Jake McIntyre has a post on Daily Kos in which he points out that parallels between supporting the Iraq war and supporting health care reform as it stands now:
Has anyone else noticed that the split in the progressive blogosphere between those who are saying “it’s a good bill in spite of everything” (Kevin Drum, Matt Yglesias, Ezra Klein, Josh Marshall, to name a few) and those who just can’t bring themselves to support Liebercare (Markos and Digby come to mind, among bloggers who have been at it since 2003*) is eerily similar to the split between those who grudgingly backed the invasion of Iraq and those who fought against the war seven years ago?
I’m not sure that Jake is being totally fair, but the point is certainly persuasive and he makes it well.
The challenge, to me, is where the third category of people fit in. I would include myself and Chris Bowers in this group and think of it as a sober activist set (which isn’t to say that other activist bloggers are not sober, but that we see less room for any positive political outcome for progressives). Bowers writes:
If you oppose the bill at least partially because you believe it will result in negative political consequences for Democrats, well, you are probably correct in that assessment. However, don’t delude yourself into thinking that defeating it somehow makes for a better political outcome. It won’t, because there is no good political outcome at this point.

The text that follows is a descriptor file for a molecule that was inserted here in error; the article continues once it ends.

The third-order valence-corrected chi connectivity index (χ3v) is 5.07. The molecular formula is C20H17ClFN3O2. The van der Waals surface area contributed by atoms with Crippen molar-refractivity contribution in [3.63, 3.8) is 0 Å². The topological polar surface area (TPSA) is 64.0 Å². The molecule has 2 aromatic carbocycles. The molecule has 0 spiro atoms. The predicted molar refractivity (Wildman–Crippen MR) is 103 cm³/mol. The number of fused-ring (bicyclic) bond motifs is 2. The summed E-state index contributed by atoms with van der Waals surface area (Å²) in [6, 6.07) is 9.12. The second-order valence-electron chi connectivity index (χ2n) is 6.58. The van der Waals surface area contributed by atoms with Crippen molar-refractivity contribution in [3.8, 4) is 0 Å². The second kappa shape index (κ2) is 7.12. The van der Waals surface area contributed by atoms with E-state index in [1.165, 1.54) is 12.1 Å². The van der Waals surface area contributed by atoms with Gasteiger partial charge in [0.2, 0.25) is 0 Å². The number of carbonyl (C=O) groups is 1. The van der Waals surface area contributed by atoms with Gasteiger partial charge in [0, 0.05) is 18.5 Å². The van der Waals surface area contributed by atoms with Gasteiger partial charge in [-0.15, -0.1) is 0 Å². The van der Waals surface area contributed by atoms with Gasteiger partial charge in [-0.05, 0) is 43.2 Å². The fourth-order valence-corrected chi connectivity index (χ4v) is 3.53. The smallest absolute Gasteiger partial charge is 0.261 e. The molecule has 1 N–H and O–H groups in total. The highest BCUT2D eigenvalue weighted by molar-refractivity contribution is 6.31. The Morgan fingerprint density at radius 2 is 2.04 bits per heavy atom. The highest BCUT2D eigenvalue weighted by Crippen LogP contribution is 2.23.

My main difference with Chris is that while the political outcomes may not look great, there is certainly still room for movement building through organizing around health care. This can take the form of trying to stop bad parts of the legislation, or simultaneously include efforts to strengthen the bill through improvements. The act of organizing around this high profile issue, building coalitions between advocacy groups, online progressives, and progressives in elected office is valuable and potentially something that can lead to sustainable movement growth. This sort of movement building is what can be the breakwall that stops political damage from this fight reaching too far into the future.
It’s a complex case and the lack of clear paths to a positive outcome certainly speaks to how poorly the last year has been handled by leadership. I can’t imagine the next number of days and weeks is going to be a fun time to be a progressive activist. But maybe what comes out of this will be salvageable, either as a particular piece of policy or as the movement on whole.